3.74       The ALRC has considered whether the requirements of s 223 of the Native Title Act (and associated case law concerning connection) unnecessarily prolong proceedings. The Western Australian Government has suggested that connection requirements ‘are not a significant contributor to delays in the resolution of native title claims’,[101] and the Chamber of Minerals and Energy of Western Australia has recommended that the ALRC should only make proposals for reform that are based on quantitative, clear and objective evidence.[102] The Minerals Council of Australia suggested that it would be useful to “commission further work to identify and understand the key constraints in the system, and test whether the proposed reforms addressed the constraints”.[103]

3.75       This Inquiry has identified multiple reasons for the slow pace of resolution of claims. It is well recognised that data on reasons for delay in court proceedings is difficult to obtain.[104] While the length of proceedings can be accurately identified, the reasons for the time taken will not usually be evident from court files. Research on this topic is largely based on qualitative techniques, particularly interviews with participants.[105] The ALRC has also relied on this type of evidence. There are limitations to the information that some participants can disclose, in light of the duty of confidentiality that legal representatives have to their clients. These difficulties are not unique to native title, but are encountered in many areas of civil law where confidential settlements are a frequent outcome.[106]

3.76       The ALRC is satisfied that there is sufficient publicly available information upon which to base recommendations, and does not consider that the collection of further statistical or other data would be necessary or useful. The effect of law reform can never be precisely modelled, as it is not possible to hold any variables constant or to perfectly predict the responses of human actors in the system.

3.77       Importantly, as the Federal Court submitted, the causes of delay have changed over time.[107] In the first 10 years of the Act, there were only 45 determinations of native title.[108] There was uncertainty about the requirements of the Act, and a number of test cases were decided by the High Court before parties could confidently negotiate consent agreements. The South Australian Government suggested that delays were ‘in large part reflective of the comparative newness of native title within the Australian legal system at the time the claims were lodged, the developing jurisprudence in this area, and the size and complexity of many of the claims’.[109]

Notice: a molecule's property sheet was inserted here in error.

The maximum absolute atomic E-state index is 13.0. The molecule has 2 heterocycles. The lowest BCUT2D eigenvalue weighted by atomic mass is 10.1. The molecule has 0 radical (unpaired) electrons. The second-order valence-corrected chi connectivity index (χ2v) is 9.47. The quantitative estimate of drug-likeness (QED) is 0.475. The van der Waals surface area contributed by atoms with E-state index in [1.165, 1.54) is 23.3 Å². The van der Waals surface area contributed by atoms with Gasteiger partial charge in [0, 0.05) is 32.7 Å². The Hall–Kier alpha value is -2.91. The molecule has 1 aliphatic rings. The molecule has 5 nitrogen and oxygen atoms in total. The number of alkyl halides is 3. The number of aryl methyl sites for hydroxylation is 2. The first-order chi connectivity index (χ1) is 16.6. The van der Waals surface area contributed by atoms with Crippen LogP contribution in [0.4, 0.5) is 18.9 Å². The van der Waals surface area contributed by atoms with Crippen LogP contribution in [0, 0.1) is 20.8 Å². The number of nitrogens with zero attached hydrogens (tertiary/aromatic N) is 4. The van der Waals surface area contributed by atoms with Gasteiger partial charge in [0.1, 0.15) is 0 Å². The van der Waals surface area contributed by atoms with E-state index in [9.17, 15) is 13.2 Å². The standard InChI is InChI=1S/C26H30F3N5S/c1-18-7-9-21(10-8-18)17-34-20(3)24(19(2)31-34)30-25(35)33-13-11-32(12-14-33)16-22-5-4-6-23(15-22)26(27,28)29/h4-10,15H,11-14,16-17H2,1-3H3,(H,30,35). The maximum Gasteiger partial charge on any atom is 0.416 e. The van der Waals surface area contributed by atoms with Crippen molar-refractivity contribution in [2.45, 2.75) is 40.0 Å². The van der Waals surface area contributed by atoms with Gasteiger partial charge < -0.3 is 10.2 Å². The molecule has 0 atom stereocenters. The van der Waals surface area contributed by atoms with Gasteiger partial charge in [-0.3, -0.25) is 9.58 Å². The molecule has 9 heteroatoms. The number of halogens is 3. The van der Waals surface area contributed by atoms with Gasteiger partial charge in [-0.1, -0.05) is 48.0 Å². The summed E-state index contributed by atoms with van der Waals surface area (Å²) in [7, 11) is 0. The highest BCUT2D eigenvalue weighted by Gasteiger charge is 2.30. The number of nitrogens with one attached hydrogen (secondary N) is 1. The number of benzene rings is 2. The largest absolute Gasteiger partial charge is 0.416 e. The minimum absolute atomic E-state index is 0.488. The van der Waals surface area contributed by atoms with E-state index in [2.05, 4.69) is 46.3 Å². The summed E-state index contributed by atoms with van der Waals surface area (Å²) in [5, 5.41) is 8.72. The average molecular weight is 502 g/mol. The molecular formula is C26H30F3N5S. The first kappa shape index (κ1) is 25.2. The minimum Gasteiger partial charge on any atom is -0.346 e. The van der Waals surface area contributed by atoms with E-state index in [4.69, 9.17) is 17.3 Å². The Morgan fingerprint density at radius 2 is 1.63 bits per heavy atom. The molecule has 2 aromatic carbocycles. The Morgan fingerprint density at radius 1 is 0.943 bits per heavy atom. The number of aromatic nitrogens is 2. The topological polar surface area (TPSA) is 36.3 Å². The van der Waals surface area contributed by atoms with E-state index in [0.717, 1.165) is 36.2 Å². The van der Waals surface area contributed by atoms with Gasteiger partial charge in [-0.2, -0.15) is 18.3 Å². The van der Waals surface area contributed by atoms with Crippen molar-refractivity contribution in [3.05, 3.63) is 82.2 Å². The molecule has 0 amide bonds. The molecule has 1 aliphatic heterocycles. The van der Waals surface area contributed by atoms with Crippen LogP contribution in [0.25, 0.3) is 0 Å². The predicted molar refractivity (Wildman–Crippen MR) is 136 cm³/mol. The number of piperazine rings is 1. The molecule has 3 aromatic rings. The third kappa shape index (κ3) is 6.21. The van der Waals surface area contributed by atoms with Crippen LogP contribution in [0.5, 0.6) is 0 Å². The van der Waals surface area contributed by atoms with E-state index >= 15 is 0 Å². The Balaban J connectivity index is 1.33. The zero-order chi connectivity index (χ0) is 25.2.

3.78       The registration test and the requirement that a claim be made by an authorised applicant were not introduced until 1998. Prior to this, many overlapping claims were lodged, some without the consent of the claim groups, and some without strong factual foundations. The existence of these claims made resolving matters by consent very difficult.

3.79       It was also necessary for representative bodies, claim groups, expert witnesses, government parties and third party respondents to acquire skills and expertise in the area.[110] There were 223 determinations in the second 10 years of the Act.[111] There is now significantly more certainty around many aspects of the law,[112] and significantly more of the participants in the system have highly developed skills and expertise—although shortages remain in some areas.[113] The following matters (in no particular order) have been identified by stakeholders as present-day factors contributing to the length of proceedings.

  • Stakeholders from claimant, respondent and judicial perspectives indicated that capacity constraints in representative bodies were a significant source of delay.[114]

  • The collection, assessment and hearing of evidence in relation to connection take significant time and resources.[115]

  • There are concerns that one state government’s requirement for ‘specific’ evidence of connection in town and urban areas before settling a claim will require significant further resources and time to satisfy.[116]

  • Overlapping claims and intra-Indigenous disputes contribute to the time taken to resolve claims.[117]

  • The limited availability of appropriately qualified expert anthropologists contributed to the length and cost of proceedings.[118]

  • The analysis of tenure for the purpose of identifying areas where native title has been extinguished is expensive and time consuming.[119] Claimant representatives have called for earlier tenure analysis,[120] or a flexible approach[121] but report that government respondents consider it impractical to conduct tenure analysis until connection has been accepted, which adds to time frames.[122]

  • Three representative bodies were concerned about delays caused by the state indicating that its connection requirements have not been met, but not specifying what aspects of a connection report are unsatisfactory.[123] There are also concerns that the state respondent sometimes requires a litigation standard of proof to consent to a claim, where the Federal Court has said a lower standard is sufficient.[124]

  • Two representative bodies reported that delays were caused by state governments that insisted on an Indigenous Land Use Agreement[125] before entering into a consent determination.[126]

  • The right to negotiate may contribute to delay in two ways. First, because the Native Title Act gives significant procedural rights to groups with a registered claim, there may be a reduced incentive to speedily progress the claim,[127] particularly if there is a risk the claim will fail. Second, negotiating with proponents can absorb the claim group’s time, energy and resources, meaning they are unable to simultaneously undertake the work involved with the claim.